Development of a child‰¥ús visual system depends upon the ability to clearly focus light upon the retina within the eye. Sharply focused images permit the visual system to develop in a normal fashion. This process of development occurs during the early years of life. An interruption in this process, especially during the first three years of life, will have a long lasting adverse effect on centers in the brain responsible for vision. Proper treatment to insure normal development of the vision system is essential.
Anything that interferes with clear vision in either eye during the critical period (birth to 6 years of age) can cause amblyopia. The most common causes of amblyopia are Constant Strabismus (constant turn of one eye), Anisometropia (different refractive errors or eye glass prescriptions in each eye), Deprivation (child may be born with opacities or cataract in the cornea or lens), or Ametropia (very large refractive error or need for glasses).
The principle for correcting amblyopia is directed towards helping the brain pay attention to the eye with deficient visual development. This may require sharpening the image that falls upon the retina with either eyeglasses or a contact lens when they are indicated. Anatomic defects such as cataracts or corneal opacities usually need to be surgically corrected first. Once the light can be focused clearly on the retina, occlusion or patching of the dominant eye is necessary. Occlusion will force the brain to use the amblyopic eye and enable the vision to improve. The daily schedule and duration of occlusion will depend upon the age of the patient, how long the defect has been present, and the severity of the amblyopia. The earlier treatment is started by an Ophthalmologist, the more rapidly improvement will occur.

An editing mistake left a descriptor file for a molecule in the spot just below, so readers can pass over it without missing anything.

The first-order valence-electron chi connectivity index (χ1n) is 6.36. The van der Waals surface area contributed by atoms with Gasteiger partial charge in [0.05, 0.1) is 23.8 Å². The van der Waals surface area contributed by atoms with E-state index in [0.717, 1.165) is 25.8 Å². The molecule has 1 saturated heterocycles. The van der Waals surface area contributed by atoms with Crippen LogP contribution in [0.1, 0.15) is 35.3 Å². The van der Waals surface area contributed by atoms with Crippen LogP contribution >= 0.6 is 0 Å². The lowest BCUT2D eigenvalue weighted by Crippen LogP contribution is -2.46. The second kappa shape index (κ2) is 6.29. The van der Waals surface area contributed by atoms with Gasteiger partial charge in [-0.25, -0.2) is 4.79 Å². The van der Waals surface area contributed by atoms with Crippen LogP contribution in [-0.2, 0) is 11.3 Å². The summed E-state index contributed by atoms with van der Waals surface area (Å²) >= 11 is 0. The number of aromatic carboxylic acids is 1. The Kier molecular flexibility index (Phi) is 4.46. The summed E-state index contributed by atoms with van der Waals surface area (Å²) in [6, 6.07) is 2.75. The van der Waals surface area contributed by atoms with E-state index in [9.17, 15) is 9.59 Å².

An Orthoptist has specific training from an accredited program in the diagnosis and treatment of strabismus, amblyopia (lazy eye) and other aspects of pediatric ophthalmology. The Orthoptist will work in conjunction with Pediatric Ophthalmologists to obtain accurate strabismus measurements, monitor the progress of amblyopia and adjust treatment regimens as necessary. Patients will generally see both the Orthoptist and the Ophthalmologist, although during ongoing treatment the patient may be seen only by an Orthoptist.
An Orthoptist can be likened to a Physicians assistant in the world of pediatric ophthalmology. A patient may see an Orthoptist when they are being followed for amblyopia during patching. An Orthoptist will also see a new adult patient, with strabismus or double vision, who has been referred to the pediatric ophthalmologist for extensive evaluation. The Orthoptist often needs to spend a significant amount of time assessing the patient and formulating appropriate treatment prior to seeing the doctor. Other adults will see an Orthoptist to have prisms in their glasses adjusted for double vision. Some patients will need eye exercises for conditions which can also be administered and monitored by an Orthoptist.
To learn more, please contact us today.